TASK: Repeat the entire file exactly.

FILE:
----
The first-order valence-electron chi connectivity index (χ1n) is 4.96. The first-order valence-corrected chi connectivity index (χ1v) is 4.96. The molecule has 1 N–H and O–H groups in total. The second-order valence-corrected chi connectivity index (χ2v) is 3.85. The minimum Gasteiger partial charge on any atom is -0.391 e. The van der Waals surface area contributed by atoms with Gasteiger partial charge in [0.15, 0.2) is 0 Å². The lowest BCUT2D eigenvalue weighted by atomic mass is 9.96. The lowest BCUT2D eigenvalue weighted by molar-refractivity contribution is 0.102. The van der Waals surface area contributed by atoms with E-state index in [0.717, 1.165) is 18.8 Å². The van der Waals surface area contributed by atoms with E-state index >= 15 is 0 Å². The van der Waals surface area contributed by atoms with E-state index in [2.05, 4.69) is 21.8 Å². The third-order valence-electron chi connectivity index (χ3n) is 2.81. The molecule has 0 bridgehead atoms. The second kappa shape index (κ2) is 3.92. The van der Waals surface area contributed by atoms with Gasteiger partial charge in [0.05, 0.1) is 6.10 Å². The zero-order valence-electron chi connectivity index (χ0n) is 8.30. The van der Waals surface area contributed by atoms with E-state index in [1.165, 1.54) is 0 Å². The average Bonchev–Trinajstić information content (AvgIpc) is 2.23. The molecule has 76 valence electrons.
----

The first-order valence-electron chi connectivity index (χ1n) is 4.96. The first-order valence-corrected chi connectivity index (χ1v) is 4.96. The molecule has 1 N–H and O–H groups in total. The second-order valence-corrected chi connectivity index (χ2v) is 3.85. The minimum Gasteiger partial charge on any atom is -0.391 e. The van der Waals surface area contributed by atoms with Gasteiger partial charge in [0.15, 0.2) is 0 Å². The lowest BCUT2D eigenvalue weighted by atomic mass is 9.96. The lowest BCUT2D eigenvalue weighted by molar-refractivity contribution is 0.102. The van der Waals surface area contributed by atoms with E-state index in [0.717, 1.165) is 18.8 Å². The van der Waals surface area contributed by atoms with E-state index >= 15 is 0 Å². The van der Waals surface area contributed by atoms with E-state index in [2.05, 4.69) is 21.8 Å². The third-order valence-electron chi connectivity index (χ3n) is 2.81. The molecule has 0 bridgehead atoms. The second kappa shape index (κ2) is 3.92. The van der Waals surface area contributed by atoms with Gasteiger partial charge in [0.05, 0.1) is 6.10 Å². The zero-order valence-electron chi connectivity index (χ0n) is 8.30. The van der Waals surface area contributed by atoms with E-state index in [1.165, 1.54) is 0 Å². The average Bonchev–Trinajstić information content (AvgIpc) is 2.23. The molecule has 76 valence electrons.